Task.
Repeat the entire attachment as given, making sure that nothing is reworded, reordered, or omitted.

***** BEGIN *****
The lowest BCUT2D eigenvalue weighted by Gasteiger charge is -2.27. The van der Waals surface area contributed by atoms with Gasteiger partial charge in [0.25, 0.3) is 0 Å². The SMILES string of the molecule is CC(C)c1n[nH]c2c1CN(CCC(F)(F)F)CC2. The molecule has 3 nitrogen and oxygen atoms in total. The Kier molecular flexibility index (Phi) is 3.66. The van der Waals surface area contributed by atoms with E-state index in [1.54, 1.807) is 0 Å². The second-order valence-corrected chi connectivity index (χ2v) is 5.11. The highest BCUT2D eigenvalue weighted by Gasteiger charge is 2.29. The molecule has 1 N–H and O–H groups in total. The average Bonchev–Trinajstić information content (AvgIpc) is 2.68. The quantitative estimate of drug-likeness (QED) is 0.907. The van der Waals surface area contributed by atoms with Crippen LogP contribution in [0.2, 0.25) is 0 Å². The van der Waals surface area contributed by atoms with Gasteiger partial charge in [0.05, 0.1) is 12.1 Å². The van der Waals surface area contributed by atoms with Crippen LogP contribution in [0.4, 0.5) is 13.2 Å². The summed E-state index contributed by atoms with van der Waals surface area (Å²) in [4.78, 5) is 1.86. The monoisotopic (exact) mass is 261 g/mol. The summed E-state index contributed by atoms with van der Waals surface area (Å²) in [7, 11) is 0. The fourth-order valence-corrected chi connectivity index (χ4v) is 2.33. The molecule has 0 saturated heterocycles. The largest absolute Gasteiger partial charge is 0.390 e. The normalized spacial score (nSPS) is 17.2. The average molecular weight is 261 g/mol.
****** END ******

The lowest BCUT2D eigenvalue weighted by Gasteiger charge is -2.27. The van der Waals surface area contributed by atoms with Gasteiger partial charge in [0.25, 0.3) is 0 Å². The SMILES string of the molecule is CC(C)c1n[nH]c2c1CN(CCC(F)(F)F)CC2. The molecule has 3 nitrogen and oxygen atoms in total. The Kier molecular flexibility index (Phi) is 3.66. The van der Waals surface area contributed by atoms with E-state index in [1.54, 1.807) is 0 Å². The second-order valence-corrected chi connectivity index (χ2v) is 5.11. The highest BCUT2D eigenvalue weighted by Gasteiger charge is 2.29. The molecule has 1 N–H and O–H groups in total. The average Bonchev–Trinajstić information content (AvgIpc) is 2.68. The quantitative estimate of drug-likeness (QED) is 0.907. The van der Waals surface area contributed by atoms with Crippen LogP contribution in [0.2, 0.25) is 0 Å². The van der Waals surface area contributed by atoms with Gasteiger partial charge in [0.05, 0.1) is 12.1 Å². The van der Waals surface area contributed by atoms with Crippen LogP contribution in [0.4, 0.5) is 13.2 Å². The summed E-state index contributed by atoms with van der Waals surface area (Å²) in [4.78, 5) is 1.86. The monoisotopic (exact) mass is 261 g/mol. The summed E-state index contributed by atoms with van der Waals surface area (Å²) in [7, 11) is 0. The fourth-order valence-corrected chi connectivity index (χ4v) is 2.33. The molecule has 0 saturated heterocycles. The largest absolute Gasteiger partial charge is 0.390 e. The normalized spacial score (nSPS) is 17.2. The average molecular weight is 261 g/mol.